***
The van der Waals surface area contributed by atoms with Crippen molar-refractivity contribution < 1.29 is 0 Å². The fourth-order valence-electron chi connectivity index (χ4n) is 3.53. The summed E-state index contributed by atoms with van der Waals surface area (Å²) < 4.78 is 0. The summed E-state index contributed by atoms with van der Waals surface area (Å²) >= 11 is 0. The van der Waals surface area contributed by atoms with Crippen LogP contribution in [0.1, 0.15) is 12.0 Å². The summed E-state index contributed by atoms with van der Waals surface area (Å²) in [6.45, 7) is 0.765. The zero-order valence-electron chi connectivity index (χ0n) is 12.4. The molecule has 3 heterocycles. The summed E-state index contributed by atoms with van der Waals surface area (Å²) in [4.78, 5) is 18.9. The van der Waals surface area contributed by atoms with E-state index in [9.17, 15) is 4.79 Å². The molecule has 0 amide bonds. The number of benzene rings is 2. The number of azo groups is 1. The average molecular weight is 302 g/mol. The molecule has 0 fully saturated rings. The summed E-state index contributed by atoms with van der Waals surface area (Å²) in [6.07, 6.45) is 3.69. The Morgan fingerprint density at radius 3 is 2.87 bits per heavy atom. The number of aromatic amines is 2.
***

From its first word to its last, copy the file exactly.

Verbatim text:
The van der Waals surface area contributed by atoms with Crippen molar-refractivity contribution < 1.29 is 0 Å². The fourth-order valence-electron chi connectivity index (χ4n) is 3.53. The summed E-state index contributed by atoms with van der Waals surface area (Å²) < 4.78 is 0. The summed E-state index contributed by atoms with van der Waals surface area (Å²) >= 11 is 0. The van der Waals surface area contributed by atoms with Crippen LogP contribution in [0.1, 0.15) is 12.0 Å². The summed E-state index contributed by atoms with van der Waals surface area (Å²) in [6.45, 7) is 0.765. The zero-order valence-electron chi connectivity index (χ0n) is 12.4. The molecule has 3 heterocycles. The summed E-state index contributed by atoms with van der Waals surface area (Å²) in [4.78, 5) is 18.9. The van der Waals surface area contributed by atoms with E-state index in [9.17, 15) is 4.79 Å². The molecule has 0 amide bonds. The number of benzene rings is 2. The number of azo groups is 1. The average molecular weight is 302 g/mol. The molecule has 0 fully saturated rings. The summed E-state index contributed by atoms with van der Waals surface area (Å²) in [6.07, 6.45) is 3.69. The Morgan fingerprint density at radius 3 is 2.87 bits per heavy atom. The number of aromatic amines is 2.